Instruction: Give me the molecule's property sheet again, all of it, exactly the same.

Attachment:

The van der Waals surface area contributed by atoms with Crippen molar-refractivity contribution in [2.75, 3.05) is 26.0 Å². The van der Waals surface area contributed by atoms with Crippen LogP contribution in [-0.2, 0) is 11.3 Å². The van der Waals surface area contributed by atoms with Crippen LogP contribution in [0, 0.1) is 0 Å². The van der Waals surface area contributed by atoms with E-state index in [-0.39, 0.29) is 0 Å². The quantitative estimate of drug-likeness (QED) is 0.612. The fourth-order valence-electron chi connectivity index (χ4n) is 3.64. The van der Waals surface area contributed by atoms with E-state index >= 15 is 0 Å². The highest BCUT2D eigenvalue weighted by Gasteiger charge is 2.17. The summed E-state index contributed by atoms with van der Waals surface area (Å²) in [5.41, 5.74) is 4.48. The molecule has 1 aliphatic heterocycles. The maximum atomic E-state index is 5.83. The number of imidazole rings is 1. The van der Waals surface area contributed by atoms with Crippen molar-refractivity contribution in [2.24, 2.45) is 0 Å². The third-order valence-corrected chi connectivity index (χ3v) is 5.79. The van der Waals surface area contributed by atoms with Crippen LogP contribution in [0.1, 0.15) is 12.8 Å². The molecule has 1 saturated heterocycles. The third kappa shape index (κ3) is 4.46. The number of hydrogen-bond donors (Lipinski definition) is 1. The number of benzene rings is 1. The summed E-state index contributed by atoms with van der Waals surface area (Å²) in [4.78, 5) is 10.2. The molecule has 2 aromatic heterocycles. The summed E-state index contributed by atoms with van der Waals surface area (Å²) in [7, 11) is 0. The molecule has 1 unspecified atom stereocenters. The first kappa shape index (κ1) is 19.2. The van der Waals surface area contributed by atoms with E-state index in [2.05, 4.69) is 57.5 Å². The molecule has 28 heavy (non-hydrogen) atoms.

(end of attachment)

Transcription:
The van der Waals surface area contributed by atoms with Crippen molar-refractivity contribution in [2.75, 3.05) is 26.0 Å². The van der Waals surface area contributed by atoms with Crippen LogP contribution in [-0.2, 0) is 11.3 Å². The van der Waals surface area contributed by atoms with Crippen LogP contribution in [0, 0.1) is 0 Å². The van der Waals surface area contributed by atoms with E-state index in [-0.39, 0.29) is 0 Å². The quantitative estimate of drug-likeness (QED) is 0.612. The fourth-order valence-electron chi connectivity index (χ4n) is 3.64. The van der Waals surface area contributed by atoms with E-state index >= 15 is 0 Å². The highest BCUT2D eigenvalue weighted by Gasteiger charge is 2.17. The summed E-state index contributed by atoms with van der Waals surface area (Å²) in [5.41, 5.74) is 4.48. The molecule has 1 aliphatic heterocycles. The maximum atomic E-state index is 5.83. The number of imidazole rings is 1. The van der Waals surface area contributed by atoms with Crippen molar-refractivity contribution in [2.24, 2.45) is 0 Å². The third-order valence-corrected chi connectivity index (χ3v) is 5.79. The van der Waals surface area contributed by atoms with Crippen LogP contribution in [0.1, 0.15) is 12.8 Å². The molecule has 1 saturated heterocycles. The third kappa shape index (κ3) is 4.46. The number of hydrogen-bond donors (Lipinski definition) is 1. The number of benzene rings is 1. The summed E-state index contributed by atoms with van der Waals surface area (Å²) in [4.78, 5) is 10.2. The molecule has 2 aromatic heterocycles. The summed E-state index contributed by atoms with van der Waals surface area (Å²) in [7, 11) is 0. The molecule has 1 unspecified atom stereocenters. The first kappa shape index (κ1) is 19.2. The van der Waals surface area contributed by atoms with E-state index in [2.05, 4.69) is 57.5 Å². The molecule has 28 heavy (non-hydrogen) atoms.